The Santa Fe Community College Governing Board approved a resolution Wednesday declaring the school a “sanctuary campus” for immigrant students, joining a movement by colleges across the country in defiance of President-elect Donald Trump’s vow to deport undocumented immigrants and cut federal funding to cities that shelter them.

“What we are trying to do is convey the message that we value our students, we value diversity and we want to make sure that the Santa Fe Community College is a safe and open place for anyone who wants to come here and learn and better themselves,” board President Kathy Keith said before the public meeting. The measure passed 4-0. One board member, Linda Siegle, was absent.

The vote was welcome news for students like Kimberly Juarez, 21, who is among immigrant students who have pondered since the Nov. 8 election whether they should return to their home countries to continue their education.

Juarez, who was born in Mexico but has lived in the United States for 20 years, is studying to be a psychiatric nurse. She said she is going to “tough it out” in Santa Fe, with the hope of attaining her associate degree in a year and a half.

Among the provisions in the college’s new resolution: restricting the release of information about students’ immigration status, instructing campus guards to refrain from working with immigration authorities and denying federal authorities seeking to enforce immigration policies access to the campus — except in an emergency or when an agent has a warrant.

Trump has said he will revoke President Barack Obama’s Deferred Action for Childhood Arrivals policy, or DACA, allowing young immigrants who entered the country illegally to stay temporarily. He also has threatened to increase deportations of undocumented residents and build a wall along the U.S.-Mexico border to deter new arrivals. And he has vowed to end financial aid to sanctuary cities, such as Santa Fe, that offer protections to immigrants without legal status.

The board’s action, Juarez said, “makes me feel safe being here.” She said she has never been concerned that immigration officials might arrive on the college campus to target immigrant students, but the policy ensures her “that the community college would not allow this to happen.”

Her DACA permit offering temporary protection from deportation expires in October 2017.

Student Mauricio Lopez said the board’s vote carries strong symbolic weight, like Santa Fe Mayor Javier Gonzales’ recent declaration that the city would remain a sanctuary for immigrants despite Trump’s threats.



“When a city or a college says it is a sanctuary, it allows students who are undocumented to feel safe and enjoy the opportunities that everyone else has within that city or campus,” Lopez said.

But community college student Kibsaim Alverez-Lira isn’t so easily convinced. “It would somewhat make a difference, but not really,” he said. “In school, we might be safe, but what about outside of school? Anyone can knock on your door and — it’s immigration.”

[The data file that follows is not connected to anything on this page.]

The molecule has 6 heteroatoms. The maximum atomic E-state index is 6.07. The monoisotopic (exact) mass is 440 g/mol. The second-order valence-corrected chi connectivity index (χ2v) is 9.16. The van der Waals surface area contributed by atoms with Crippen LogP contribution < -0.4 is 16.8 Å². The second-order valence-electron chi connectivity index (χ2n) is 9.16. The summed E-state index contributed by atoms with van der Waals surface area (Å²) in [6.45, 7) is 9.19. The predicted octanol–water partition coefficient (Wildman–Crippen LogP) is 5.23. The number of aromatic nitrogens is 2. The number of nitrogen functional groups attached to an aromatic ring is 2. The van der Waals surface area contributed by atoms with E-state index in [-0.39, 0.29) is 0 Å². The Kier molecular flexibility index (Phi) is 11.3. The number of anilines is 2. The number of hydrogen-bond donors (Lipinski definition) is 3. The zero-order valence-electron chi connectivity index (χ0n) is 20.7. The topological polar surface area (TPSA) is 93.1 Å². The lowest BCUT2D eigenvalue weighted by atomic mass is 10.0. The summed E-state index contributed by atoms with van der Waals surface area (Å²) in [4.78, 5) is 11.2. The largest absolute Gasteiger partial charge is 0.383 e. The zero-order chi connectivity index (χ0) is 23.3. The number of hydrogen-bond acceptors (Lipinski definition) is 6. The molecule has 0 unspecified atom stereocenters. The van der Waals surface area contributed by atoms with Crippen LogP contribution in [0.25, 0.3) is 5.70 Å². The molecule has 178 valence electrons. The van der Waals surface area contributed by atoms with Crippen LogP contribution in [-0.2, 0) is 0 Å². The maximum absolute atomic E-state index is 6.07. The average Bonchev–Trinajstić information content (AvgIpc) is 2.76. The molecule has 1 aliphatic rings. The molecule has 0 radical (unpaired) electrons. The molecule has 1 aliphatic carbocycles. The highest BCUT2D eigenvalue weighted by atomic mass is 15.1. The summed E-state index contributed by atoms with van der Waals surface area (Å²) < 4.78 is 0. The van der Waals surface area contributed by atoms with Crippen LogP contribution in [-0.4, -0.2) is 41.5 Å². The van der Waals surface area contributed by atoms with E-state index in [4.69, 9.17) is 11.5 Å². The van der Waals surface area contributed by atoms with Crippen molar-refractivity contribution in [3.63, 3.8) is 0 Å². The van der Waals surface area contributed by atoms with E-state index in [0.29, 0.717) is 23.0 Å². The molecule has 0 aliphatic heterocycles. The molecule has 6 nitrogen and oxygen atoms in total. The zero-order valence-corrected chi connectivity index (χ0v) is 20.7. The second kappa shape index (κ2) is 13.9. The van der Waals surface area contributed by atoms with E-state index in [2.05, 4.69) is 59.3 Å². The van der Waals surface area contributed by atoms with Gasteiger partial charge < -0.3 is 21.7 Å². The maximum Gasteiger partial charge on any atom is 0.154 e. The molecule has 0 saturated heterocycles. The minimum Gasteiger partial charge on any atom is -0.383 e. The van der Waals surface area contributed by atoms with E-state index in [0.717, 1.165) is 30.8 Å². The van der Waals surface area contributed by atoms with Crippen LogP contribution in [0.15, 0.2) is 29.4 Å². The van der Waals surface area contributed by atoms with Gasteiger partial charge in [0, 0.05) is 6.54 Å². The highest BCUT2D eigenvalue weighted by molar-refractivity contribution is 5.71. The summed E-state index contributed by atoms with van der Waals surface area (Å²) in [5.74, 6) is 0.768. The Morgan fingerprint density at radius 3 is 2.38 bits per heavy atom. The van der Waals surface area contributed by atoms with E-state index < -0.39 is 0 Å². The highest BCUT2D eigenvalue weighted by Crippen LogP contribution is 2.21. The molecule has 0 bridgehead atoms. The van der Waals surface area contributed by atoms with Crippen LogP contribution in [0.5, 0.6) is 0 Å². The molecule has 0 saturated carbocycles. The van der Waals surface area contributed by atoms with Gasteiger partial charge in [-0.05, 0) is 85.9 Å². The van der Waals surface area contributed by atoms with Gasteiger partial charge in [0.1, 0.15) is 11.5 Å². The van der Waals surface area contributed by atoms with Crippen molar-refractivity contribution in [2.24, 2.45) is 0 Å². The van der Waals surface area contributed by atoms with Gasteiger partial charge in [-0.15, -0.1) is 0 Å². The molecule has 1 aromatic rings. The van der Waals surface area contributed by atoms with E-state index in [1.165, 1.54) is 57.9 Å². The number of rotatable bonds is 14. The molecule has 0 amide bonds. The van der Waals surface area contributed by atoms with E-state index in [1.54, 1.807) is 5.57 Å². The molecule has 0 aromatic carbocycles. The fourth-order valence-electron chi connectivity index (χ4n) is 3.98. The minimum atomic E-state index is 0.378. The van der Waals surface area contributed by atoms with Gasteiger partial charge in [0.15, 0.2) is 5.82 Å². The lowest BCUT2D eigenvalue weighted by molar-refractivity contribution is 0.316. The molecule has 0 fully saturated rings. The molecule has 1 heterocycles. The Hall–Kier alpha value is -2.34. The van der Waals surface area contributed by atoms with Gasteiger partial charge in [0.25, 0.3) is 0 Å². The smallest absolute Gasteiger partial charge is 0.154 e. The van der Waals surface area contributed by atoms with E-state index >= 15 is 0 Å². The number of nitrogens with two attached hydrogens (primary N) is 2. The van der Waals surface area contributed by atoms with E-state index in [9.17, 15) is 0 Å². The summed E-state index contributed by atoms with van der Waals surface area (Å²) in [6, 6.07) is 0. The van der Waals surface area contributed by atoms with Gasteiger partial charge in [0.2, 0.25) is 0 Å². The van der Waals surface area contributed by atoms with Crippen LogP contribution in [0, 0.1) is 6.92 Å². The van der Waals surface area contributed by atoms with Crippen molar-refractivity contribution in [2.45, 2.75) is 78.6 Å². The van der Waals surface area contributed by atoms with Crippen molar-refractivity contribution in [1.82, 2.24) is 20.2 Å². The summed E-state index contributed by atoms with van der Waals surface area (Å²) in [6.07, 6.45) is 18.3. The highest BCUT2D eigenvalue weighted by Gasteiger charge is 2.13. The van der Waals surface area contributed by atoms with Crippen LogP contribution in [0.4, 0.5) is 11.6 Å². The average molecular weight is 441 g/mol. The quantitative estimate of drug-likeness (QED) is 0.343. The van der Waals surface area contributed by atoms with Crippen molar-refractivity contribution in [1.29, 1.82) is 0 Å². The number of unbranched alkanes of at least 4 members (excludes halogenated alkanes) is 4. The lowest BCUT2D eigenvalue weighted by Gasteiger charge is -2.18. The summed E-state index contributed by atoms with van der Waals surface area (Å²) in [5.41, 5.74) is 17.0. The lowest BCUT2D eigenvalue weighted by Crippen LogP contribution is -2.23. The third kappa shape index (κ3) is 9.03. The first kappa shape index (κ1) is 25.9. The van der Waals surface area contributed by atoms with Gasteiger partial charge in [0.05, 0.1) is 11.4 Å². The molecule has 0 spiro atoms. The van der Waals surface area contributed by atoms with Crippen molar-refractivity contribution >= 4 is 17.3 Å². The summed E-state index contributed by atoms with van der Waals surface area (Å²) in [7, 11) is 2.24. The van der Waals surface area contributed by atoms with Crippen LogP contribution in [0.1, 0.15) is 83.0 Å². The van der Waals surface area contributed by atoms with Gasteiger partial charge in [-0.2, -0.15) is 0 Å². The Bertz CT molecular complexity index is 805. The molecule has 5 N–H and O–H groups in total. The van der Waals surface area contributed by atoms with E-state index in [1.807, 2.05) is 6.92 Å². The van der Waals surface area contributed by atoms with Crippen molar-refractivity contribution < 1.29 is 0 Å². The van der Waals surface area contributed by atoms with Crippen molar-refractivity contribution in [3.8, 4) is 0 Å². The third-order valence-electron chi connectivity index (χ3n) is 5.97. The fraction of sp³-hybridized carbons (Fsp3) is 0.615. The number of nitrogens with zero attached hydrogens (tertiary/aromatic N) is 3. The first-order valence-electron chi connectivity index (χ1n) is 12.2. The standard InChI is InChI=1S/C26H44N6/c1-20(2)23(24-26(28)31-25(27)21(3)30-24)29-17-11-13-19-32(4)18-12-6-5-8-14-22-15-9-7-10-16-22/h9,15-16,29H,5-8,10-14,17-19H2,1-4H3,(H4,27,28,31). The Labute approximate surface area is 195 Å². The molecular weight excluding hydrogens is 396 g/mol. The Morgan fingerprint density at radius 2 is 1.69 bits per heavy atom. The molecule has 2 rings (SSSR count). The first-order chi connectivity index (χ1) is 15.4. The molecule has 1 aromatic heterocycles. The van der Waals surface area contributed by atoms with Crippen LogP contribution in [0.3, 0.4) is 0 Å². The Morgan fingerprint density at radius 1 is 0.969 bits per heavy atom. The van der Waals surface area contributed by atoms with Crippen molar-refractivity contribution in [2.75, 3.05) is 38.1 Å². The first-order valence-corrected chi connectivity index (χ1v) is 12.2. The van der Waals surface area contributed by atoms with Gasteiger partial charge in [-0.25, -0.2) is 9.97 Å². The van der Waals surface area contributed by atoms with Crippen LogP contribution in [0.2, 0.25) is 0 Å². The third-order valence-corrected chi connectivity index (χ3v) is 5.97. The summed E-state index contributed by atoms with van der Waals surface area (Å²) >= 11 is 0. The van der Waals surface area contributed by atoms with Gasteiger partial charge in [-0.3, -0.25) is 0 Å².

No one spoke against the resolution Wednesday evening.

Four community members spoke in support of it before the board’s vote. One, a teen who attends Capital High School, said he is the son of immigrants and has dreams of becoming a doctor. “That dream has been faded by threats,” he said.

Nationwide, several colleges and universities — including Wesleyan University in Connecticut— have recently declared themselves as sanctuary campuses, committed to defending immigrant students’ rights. Meanwhile, student- and faculty-led movements to push other colleges follow to suit are progressing at schools such as New York University, Ohio State University and The University of New Mexico.

Santa Fe Community College may be the first school in New Mexico to see such a measure enacted. In mid-November, students, faculty members, staff members and alumni of UNM sent a letter to President Robert Frank asking what the college could do to protect its immigrant student community. Frank responded with a letter saying school officials are trying to clarify what authority, if any, a college has to declare itself a “sanctuary” and what that means in terms of state and federal laws.

Garrey Carruthers, president of New Mexico State University in Las Cruces, doesn’t believe it means much. He said in a statement to the media last week that NMSU is not pursuing sanctuary status because state law already protects undocumented immigrants who graduated from New Mexico high schools and are attending college in the state — including denying access to student records without the student’s permission or a court order.

Federal law does not forbid undocumented immigrants from attending college in the U.S. Several states — including New Mexico, Texas and Arizona — allow immigrant students without legal status to not only attend a university but also to pay in-state tuition. In New Mexico, those students also can access the state’s lottery scholarship fund if they are eligible.

Contact Robert Nott at 505-986-3021 or rnott@sfnewmexican.com.

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